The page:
Inês Bettencourt's "baptism by fire" helps freshman play unlikely hero for UConn against Princeton
Bettencourt hit three free throws in the final 20 seconds to help the Huskies secure the victory.
Of all the potential candidates on UConn’s roster to shoot the most important free throws of the season, Inês Bettencourt was the least likely.
For starters, she wasn’t even part of the Huskies’ initial plans this season. UConn only discovered her after Paige Bueckers tore her ACL when it scrambled to add another body to the backcourt. The Sao Miguel, Portugal native committed just nine days before the start of the fall semester, flipping to the Huskies from Northwest Florida, a junior college.
Coming into Thursday’s game, Bettencourt had only played 21 minutes — 12 of which came in UConn’s blowout win over Providence on Dec. 2 and all of which were well after the game been decided. She only just scored her first points against the Friars and hadn’t even attempted a free throw.
Yet Bettencourt found herself at the line twice in the final seconds against Princeton.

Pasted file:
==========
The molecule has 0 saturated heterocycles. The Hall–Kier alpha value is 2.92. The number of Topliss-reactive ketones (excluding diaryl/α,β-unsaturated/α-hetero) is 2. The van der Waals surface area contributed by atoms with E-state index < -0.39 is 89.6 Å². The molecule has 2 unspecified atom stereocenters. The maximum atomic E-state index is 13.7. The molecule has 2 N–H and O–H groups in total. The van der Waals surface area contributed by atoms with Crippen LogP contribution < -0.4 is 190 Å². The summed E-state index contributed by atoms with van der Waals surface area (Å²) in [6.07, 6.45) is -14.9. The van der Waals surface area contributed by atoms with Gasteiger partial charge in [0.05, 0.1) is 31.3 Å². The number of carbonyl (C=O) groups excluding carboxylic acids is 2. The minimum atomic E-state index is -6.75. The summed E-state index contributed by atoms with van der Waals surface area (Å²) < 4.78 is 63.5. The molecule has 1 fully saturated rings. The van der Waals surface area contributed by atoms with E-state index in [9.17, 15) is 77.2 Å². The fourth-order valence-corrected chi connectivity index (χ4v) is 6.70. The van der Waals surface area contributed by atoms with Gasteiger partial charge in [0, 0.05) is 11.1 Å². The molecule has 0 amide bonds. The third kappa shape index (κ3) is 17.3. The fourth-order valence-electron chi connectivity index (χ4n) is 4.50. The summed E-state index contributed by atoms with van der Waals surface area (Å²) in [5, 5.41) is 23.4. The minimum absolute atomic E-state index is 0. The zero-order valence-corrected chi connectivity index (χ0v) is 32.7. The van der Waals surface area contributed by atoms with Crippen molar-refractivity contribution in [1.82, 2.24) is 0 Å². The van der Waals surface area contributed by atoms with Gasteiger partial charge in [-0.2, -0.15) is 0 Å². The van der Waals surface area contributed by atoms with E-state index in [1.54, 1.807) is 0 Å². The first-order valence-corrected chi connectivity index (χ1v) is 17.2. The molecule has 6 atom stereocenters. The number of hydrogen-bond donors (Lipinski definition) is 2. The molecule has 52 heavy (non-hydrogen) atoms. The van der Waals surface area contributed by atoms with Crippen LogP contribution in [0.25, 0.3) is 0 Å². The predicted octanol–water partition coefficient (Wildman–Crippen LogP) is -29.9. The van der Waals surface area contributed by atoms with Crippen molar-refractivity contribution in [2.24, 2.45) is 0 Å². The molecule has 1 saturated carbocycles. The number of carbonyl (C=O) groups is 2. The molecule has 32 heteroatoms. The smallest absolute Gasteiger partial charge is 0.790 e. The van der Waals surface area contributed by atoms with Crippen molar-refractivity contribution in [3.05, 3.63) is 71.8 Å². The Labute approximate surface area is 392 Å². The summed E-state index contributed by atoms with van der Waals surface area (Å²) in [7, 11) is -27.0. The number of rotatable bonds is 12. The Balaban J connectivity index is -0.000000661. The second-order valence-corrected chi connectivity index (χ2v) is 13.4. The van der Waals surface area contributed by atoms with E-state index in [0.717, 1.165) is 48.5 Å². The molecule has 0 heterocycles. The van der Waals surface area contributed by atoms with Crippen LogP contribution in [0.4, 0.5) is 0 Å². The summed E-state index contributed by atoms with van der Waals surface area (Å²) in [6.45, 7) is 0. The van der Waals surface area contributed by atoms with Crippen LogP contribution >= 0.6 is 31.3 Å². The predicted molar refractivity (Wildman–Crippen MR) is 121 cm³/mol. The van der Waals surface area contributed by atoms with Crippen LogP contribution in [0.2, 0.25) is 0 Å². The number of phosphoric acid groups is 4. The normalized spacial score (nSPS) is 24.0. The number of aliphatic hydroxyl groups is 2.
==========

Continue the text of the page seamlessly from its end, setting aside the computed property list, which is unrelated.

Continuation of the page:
She wasn’t just trying to help UConn to any win, either. After the team fell at Notre Dame on Sunday, the Huskies were staring down the possibility of back-to-back losses for the first time since March 1993 — 11 and a half years before Bettencourt was even born.
Not only was there the pressure to extend the program’s most impressive streak, Bettencourt also needed to do it on the biggest stage of her life so far. Before arriving at UConn, the largest crowd she’d even played in front of came at the European Championships. Bettencourt estimated there were 200 people in the stands.
“It was not a lot,” she said.
Earlier in the season during the Huskies’ first trip to the XL Center, associate head coach Chris Dailey had all the players guess the capacity of the arena. Bettencourt threw out the highest number.
“Inês looks around, CD says, ‘What's your guess?’ She goes, ‘50,000.’ Legit. That was her answer,” Auriemma said. “50,000. It's the biggest building she's ever seen in her life.”
It wasn’t quite 50,000 on Thursday night at Gampel Pavilion, but Bettencourt still had to shoot the most pressure-packed free throws of her career in front of 8,731 fans.
The freshman was truly the most unlikely candidate to step to the line in the final moments.
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